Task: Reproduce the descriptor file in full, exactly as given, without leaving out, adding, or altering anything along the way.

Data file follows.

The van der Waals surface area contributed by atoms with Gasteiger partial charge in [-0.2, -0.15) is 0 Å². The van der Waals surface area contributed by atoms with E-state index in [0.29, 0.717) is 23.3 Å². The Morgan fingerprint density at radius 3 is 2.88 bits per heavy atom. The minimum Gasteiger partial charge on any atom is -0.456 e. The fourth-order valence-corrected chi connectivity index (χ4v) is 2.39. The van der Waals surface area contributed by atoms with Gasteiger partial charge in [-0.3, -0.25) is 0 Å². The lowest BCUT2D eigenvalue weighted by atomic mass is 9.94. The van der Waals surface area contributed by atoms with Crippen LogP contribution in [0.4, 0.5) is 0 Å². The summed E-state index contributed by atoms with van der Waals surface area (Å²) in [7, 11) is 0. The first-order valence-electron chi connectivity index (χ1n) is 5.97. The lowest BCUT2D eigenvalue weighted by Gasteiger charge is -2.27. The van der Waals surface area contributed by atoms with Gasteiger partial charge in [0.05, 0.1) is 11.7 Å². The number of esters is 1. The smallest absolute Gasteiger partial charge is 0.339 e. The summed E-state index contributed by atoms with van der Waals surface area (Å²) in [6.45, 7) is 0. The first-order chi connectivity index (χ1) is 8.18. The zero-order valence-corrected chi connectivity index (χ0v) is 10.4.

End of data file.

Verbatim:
The van der Waals surface area contributed by atoms with Gasteiger partial charge in [-0.2, -0.15) is 0 Å². The van der Waals surface area contributed by atoms with E-state index in [0.29, 0.717) is 23.3 Å². The Morgan fingerprint density at radius 3 is 2.88 bits per heavy atom. The minimum Gasteiger partial charge on any atom is -0.456 e. The fourth-order valence-corrected chi connectivity index (χ4v) is 2.39. The van der Waals surface area contributed by atoms with Gasteiger partial charge in [-0.3, -0.25) is 0 Å². The lowest BCUT2D eigenvalue weighted by atomic mass is 9.94. The van der Waals surface area contributed by atoms with Crippen LogP contribution in [0.4, 0.5) is 0 Å². The summed E-state index contributed by atoms with van der Waals surface area (Å²) in [7, 11) is 0. The first-order valence-electron chi connectivity index (χ1n) is 5.97. The lowest BCUT2D eigenvalue weighted by Gasteiger charge is -2.27. The van der Waals surface area contributed by atoms with Gasteiger partial charge in [0.05, 0.1) is 11.7 Å². The number of esters is 1. The smallest absolute Gasteiger partial charge is 0.339 e. The summed E-state index contributed by atoms with van der Waals surface area (Å²) in [6.45, 7) is 0. The first-order chi connectivity index (χ1) is 8.18. The zero-order valence-corrected chi connectivity index (χ0v) is 10.4.